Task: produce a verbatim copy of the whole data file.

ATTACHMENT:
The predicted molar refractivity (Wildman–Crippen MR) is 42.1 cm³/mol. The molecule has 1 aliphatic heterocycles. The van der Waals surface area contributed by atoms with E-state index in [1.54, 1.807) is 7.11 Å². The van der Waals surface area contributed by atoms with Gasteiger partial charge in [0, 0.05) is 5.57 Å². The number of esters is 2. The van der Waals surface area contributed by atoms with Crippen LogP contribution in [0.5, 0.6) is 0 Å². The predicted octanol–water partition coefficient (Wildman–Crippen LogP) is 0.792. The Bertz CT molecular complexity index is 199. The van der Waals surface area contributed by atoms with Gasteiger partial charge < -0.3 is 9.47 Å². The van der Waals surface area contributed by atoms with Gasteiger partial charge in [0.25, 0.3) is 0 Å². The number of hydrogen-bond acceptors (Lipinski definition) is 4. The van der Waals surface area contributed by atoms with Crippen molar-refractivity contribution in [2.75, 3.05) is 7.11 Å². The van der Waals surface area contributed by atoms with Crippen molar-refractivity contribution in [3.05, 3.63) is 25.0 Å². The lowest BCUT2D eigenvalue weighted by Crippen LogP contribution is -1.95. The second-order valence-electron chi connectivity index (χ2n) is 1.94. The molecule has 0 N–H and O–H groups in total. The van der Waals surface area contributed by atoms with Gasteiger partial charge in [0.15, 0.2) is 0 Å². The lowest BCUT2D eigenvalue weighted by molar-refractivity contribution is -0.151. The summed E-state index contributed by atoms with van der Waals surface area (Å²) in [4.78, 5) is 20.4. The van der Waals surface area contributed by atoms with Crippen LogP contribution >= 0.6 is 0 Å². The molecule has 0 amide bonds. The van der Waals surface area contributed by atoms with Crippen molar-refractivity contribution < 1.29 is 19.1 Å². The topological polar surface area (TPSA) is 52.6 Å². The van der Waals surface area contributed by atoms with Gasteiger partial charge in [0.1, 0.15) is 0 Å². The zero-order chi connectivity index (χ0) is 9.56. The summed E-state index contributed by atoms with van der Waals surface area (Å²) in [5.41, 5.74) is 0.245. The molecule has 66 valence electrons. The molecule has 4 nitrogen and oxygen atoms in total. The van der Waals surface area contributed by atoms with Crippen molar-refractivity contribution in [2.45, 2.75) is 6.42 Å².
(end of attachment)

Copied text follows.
The predicted molar refractivity (Wildman–Crippen MR) is 42.1 cm³/mol. The molecule has 1 aliphatic heterocycles. The van der Waals surface area contributed by atoms with E-state index in [1.54, 1.807) is 7.11 Å². The van der Waals surface area contributed by atoms with Gasteiger partial charge in [0, 0.05) is 5.57 Å². The number of esters is 2. The van der Waals surface area contributed by atoms with Crippen LogP contribution in [0.5, 0.6) is 0 Å². The predicted octanol–water partition coefficient (Wildman–Crippen LogP) is 0.792. The Bertz CT molecular complexity index is 199. The van der Waals surface area contributed by atoms with Gasteiger partial charge < -0.3 is 9.47 Å². The van der Waals surface area contributed by atoms with Gasteiger partial charge in [0.25, 0.3) is 0 Å². The number of hydrogen-bond acceptors (Lipinski definition) is 4. The van der Waals surface area contributed by atoms with Crippen molar-refractivity contribution in [2.75, 3.05) is 7.11 Å². The van der Waals surface area contributed by atoms with Crippen molar-refractivity contribution in [3.05, 3.63) is 25.0 Å². The lowest BCUT2D eigenvalue weighted by Crippen LogP contribution is -1.95. The second-order valence-electron chi connectivity index (χ2n) is 1.94. The molecule has 0 N–H and O–H groups in total. The van der Waals surface area contributed by atoms with Gasteiger partial charge in [0.15, 0.2) is 0 Å². The lowest BCUT2D eigenvalue weighted by molar-refractivity contribution is -0.151. The summed E-state index contributed by atoms with van der Waals surface area (Å²) in [4.78, 5) is 20.4. The van der Waals surface area contributed by atoms with Crippen LogP contribution >= 0.6 is 0 Å². The molecule has 0 amide bonds. The van der Waals surface area contributed by atoms with Crippen molar-refractivity contribution < 1.29 is 19.1 Å². The topological polar surface area (TPSA) is 52.6 Å². The van der Waals surface area contributed by atoms with Gasteiger partial charge in [0.1, 0.15) is 0 Å². The zero-order chi connectivity index (χ0) is 9.56. The summed E-state index contributed by atoms with van der Waals surface area (Å²) in [5.41, 5.74) is 0.245. The molecule has 66 valence electrons. The molecule has 4 nitrogen and oxygen atoms in total. The van der Waals surface area contributed by atoms with Crippen molar-refractivity contribution in [2.45, 2.75) is 6.42 Å².